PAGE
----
Wrongful conviction
Andrew Wilson walked free after a judge overturned his 1984 murder conviction. AP / Nick Ut

A 62-year-old Los Angeles man walked free from prison on Thursday after serving 32 years behind bars for a murder he has always maintained he did not commit.

Andrew Leander Wilson was released from the Los Angeles County Men’s Central Jail a day after a judge overturned his murder conviction. L.A. Superior Court Judge Laura Priver ordered Wilson free when prosecutors admitted he did not get a fair trial after being charged in the death of Christopher Hanson, 21, who he was accused of fatally stabbing in 1984.

“This is unbelievable. This is unbelievable,” Wilson said after Priver told him he was discharged.

Loyola Law School’s Project for the Innocent worked on Wilson’s case and pointed out that important evidence was never turned over to the defense during the trial. According to the Innocence Project, Hanson’s girlfriend Saladena Bishop picked Wilson’s photo from a lineup after an officer simply asked “What about him?” She was later deemed an unreliable witness after falsely accusing another man of an attempted rape. The trial prosecutor, Laura Aalto was also told by a friend of Hanson’s that Bishop had stabbed him before and could be the actual culprit.



Priver ruled that because this evidence was withheld, Wilson was not granted his constitutional right to a fair trial.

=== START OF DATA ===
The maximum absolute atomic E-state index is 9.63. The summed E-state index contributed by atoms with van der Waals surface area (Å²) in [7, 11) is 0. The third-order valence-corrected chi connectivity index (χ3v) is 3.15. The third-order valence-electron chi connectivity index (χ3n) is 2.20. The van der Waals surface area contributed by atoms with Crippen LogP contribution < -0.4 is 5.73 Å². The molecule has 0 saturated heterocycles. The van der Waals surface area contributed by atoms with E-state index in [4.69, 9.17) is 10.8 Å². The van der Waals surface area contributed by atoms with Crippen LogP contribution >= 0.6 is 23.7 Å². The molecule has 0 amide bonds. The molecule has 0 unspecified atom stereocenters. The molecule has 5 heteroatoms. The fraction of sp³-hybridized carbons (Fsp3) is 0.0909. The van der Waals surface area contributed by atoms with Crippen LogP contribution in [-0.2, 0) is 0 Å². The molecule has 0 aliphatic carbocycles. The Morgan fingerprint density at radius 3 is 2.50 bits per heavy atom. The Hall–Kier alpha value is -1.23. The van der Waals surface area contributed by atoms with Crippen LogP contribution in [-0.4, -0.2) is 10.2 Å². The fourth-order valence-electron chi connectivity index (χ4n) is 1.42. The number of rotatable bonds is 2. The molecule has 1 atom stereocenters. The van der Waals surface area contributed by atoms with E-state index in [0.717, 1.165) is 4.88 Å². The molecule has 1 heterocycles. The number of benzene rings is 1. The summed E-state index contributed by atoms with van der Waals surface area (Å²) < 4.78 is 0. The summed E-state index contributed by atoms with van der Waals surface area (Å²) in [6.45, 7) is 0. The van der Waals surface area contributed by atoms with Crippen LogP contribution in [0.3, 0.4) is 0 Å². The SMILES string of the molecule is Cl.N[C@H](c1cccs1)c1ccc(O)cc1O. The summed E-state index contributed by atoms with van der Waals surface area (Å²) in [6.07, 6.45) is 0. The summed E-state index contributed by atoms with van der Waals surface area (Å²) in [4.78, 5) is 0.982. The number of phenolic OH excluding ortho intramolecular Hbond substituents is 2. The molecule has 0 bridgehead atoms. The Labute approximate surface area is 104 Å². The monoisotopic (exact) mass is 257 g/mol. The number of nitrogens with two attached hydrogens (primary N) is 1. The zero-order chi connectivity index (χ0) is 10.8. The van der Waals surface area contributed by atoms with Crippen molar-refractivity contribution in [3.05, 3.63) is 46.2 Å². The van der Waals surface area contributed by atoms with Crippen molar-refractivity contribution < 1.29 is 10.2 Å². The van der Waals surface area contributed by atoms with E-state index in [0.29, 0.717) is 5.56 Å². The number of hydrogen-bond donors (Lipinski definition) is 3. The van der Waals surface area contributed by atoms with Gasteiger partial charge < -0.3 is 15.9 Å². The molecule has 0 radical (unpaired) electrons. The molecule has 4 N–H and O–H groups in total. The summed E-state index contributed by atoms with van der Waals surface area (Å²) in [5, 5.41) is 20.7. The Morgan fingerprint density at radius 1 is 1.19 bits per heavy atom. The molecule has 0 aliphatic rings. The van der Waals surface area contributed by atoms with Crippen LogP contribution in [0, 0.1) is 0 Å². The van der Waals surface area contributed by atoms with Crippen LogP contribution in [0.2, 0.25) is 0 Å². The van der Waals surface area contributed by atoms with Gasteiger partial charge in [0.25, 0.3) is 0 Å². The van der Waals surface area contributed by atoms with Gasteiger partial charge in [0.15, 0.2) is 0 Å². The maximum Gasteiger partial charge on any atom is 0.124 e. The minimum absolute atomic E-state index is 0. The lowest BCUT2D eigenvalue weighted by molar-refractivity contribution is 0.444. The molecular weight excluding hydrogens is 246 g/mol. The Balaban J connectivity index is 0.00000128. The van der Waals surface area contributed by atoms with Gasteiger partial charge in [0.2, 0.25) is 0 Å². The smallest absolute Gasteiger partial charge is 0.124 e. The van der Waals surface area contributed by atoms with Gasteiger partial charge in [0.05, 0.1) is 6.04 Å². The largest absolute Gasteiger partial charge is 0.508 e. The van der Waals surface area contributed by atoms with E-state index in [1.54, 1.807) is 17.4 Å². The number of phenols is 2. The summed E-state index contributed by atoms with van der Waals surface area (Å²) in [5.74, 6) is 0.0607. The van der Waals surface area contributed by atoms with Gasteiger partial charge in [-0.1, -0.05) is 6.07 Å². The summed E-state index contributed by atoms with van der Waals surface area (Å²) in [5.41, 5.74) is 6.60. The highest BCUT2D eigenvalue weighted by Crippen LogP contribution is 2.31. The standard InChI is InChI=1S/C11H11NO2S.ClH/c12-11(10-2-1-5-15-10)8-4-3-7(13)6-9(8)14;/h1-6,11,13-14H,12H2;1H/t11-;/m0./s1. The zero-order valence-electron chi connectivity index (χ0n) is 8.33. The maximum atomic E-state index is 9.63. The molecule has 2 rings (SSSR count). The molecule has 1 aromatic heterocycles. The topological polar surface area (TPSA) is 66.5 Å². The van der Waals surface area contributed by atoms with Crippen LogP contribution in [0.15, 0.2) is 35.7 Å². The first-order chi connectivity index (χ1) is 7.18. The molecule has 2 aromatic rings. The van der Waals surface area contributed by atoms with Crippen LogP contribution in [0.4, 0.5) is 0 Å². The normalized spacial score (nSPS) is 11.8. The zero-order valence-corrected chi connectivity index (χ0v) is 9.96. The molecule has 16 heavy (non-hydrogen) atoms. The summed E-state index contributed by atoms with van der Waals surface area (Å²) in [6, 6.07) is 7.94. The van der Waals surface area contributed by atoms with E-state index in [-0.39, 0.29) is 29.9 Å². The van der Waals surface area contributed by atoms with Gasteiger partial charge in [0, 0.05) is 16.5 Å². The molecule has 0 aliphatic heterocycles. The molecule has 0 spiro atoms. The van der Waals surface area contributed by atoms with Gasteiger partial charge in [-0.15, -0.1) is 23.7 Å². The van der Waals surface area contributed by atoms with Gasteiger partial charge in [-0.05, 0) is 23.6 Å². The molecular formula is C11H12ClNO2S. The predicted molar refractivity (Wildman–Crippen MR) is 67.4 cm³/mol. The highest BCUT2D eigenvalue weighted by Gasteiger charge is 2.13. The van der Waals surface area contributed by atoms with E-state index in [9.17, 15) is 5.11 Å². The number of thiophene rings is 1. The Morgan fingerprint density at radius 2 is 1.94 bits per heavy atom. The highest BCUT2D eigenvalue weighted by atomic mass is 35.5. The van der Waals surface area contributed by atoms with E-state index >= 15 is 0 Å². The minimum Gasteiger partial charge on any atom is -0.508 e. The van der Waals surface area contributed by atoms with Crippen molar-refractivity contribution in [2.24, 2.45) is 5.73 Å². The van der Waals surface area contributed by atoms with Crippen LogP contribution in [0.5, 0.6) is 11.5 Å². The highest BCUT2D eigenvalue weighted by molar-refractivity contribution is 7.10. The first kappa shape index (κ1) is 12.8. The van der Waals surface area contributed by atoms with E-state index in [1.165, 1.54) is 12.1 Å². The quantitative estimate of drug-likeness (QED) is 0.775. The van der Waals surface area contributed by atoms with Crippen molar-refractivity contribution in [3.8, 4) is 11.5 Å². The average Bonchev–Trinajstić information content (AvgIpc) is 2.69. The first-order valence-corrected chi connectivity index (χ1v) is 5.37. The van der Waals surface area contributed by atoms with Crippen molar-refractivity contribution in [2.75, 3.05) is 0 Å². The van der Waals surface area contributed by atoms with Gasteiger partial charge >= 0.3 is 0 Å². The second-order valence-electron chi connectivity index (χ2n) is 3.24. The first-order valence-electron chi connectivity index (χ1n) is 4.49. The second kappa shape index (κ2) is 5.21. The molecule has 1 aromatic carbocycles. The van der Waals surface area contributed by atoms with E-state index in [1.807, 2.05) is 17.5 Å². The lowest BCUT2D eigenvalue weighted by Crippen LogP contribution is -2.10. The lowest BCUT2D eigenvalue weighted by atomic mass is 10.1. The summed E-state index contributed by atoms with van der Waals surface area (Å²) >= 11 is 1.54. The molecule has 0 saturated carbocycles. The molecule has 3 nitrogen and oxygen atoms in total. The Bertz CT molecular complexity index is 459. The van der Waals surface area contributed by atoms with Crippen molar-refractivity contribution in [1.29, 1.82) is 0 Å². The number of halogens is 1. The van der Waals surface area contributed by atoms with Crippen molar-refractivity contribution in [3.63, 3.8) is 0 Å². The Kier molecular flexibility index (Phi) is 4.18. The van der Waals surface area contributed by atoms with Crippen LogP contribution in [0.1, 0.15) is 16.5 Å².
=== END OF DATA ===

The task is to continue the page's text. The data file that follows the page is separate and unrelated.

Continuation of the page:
“Numerous due process violations that recently came to light show conclusively that Mr. Wilson did not receive a fair trial,” said Paula Mitchell, legal director of the Project for the Innocent. “He has never wavered and never stopped fighting to prove his innocence.”

The organization believes that the facts of the case exonerate him, but a judge will decide at a May 3 hearing on his factual innocence. But the district attorney says Wilson would not be retried.

Over the three decades Wilson was incarcerated, Wilson’s mother was his most ardent defender and says that she remained prayerful that he would one day be released. Now 96, and living in St. Louis she says she feels vindicated.

“I got it firsthand 30 years ago. I know all about how he was framed,” she told KABC. “I prayed for what I thought was the impossible. I prayed for his release. Evidently, it wasn’t impossible. It’s been granted to me.”

Wilson says he plans to go to St. Louis to see her as soon as he can. When he was released, he was reunited with his daughter, Catrina Burks, who was 10 when her father went to jai, but is now a 43-year-old mother of six living in Muskegon, Mich. “I want to really start building some memories,” she told reporters.



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